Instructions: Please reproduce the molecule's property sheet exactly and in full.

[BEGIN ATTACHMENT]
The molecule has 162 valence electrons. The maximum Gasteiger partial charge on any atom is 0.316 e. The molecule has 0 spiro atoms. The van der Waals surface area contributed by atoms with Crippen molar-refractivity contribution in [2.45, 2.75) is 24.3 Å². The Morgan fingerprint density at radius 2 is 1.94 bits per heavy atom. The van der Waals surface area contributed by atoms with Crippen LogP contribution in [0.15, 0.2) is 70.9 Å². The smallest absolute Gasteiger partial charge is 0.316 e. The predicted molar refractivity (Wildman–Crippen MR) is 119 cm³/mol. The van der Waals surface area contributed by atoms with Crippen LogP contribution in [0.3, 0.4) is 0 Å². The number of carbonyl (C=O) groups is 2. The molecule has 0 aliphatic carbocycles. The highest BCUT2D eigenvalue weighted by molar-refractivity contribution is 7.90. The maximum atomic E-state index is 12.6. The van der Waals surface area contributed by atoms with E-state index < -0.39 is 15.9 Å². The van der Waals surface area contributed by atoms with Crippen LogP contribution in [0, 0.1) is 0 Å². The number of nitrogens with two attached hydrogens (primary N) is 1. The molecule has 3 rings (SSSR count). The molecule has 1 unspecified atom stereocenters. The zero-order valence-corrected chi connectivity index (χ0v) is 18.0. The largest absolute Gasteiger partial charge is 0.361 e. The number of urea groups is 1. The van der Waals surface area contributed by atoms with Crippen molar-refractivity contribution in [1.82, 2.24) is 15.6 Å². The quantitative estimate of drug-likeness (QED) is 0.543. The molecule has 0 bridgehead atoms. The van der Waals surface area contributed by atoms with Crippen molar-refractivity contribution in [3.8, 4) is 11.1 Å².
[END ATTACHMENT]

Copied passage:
The molecule has 162 valence electrons. The maximum Gasteiger partial charge on any atom is 0.316 e. The molecule has 0 spiro atoms. The van der Waals surface area contributed by atoms with Crippen molar-refractivity contribution in [2.45, 2.75) is 24.3 Å². The Morgan fingerprint density at radius 2 is 1.94 bits per heavy atom. The van der Waals surface area contributed by atoms with Crippen LogP contribution in [0.15, 0.2) is 70.9 Å². The smallest absolute Gasteiger partial charge is 0.316 e. The predicted molar refractivity (Wildman–Crippen MR) is 119 cm³/mol. The van der Waals surface area contributed by atoms with Crippen LogP contribution in [0.3, 0.4) is 0 Å². The number of carbonyl (C=O) groups is 2. The molecule has 0 aliphatic carbocycles. The highest BCUT2D eigenvalue weighted by molar-refractivity contribution is 7.90. The maximum atomic E-state index is 12.6. The van der Waals surface area contributed by atoms with E-state index < -0.39 is 15.9 Å². The van der Waals surface area contributed by atoms with Crippen LogP contribution in [0, 0.1) is 0 Å². The number of nitrogens with two attached hydrogens (primary N) is 1. The molecule has 3 rings (SSSR count). The molecule has 1 unspecified atom stereocenters. The zero-order valence-corrected chi connectivity index (χ0v) is 18.0. The largest absolute Gasteiger partial charge is 0.361 e. The number of urea groups is 1. The van der Waals surface area contributed by atoms with Crippen molar-refractivity contribution in [1.82, 2.24) is 15.6 Å². The quantitative estimate of drug-likeness (QED) is 0.543. The molecule has 0 bridgehead atoms. The van der Waals surface area contributed by atoms with Crippen molar-refractivity contribution in [3.8, 4) is 11.1 Å².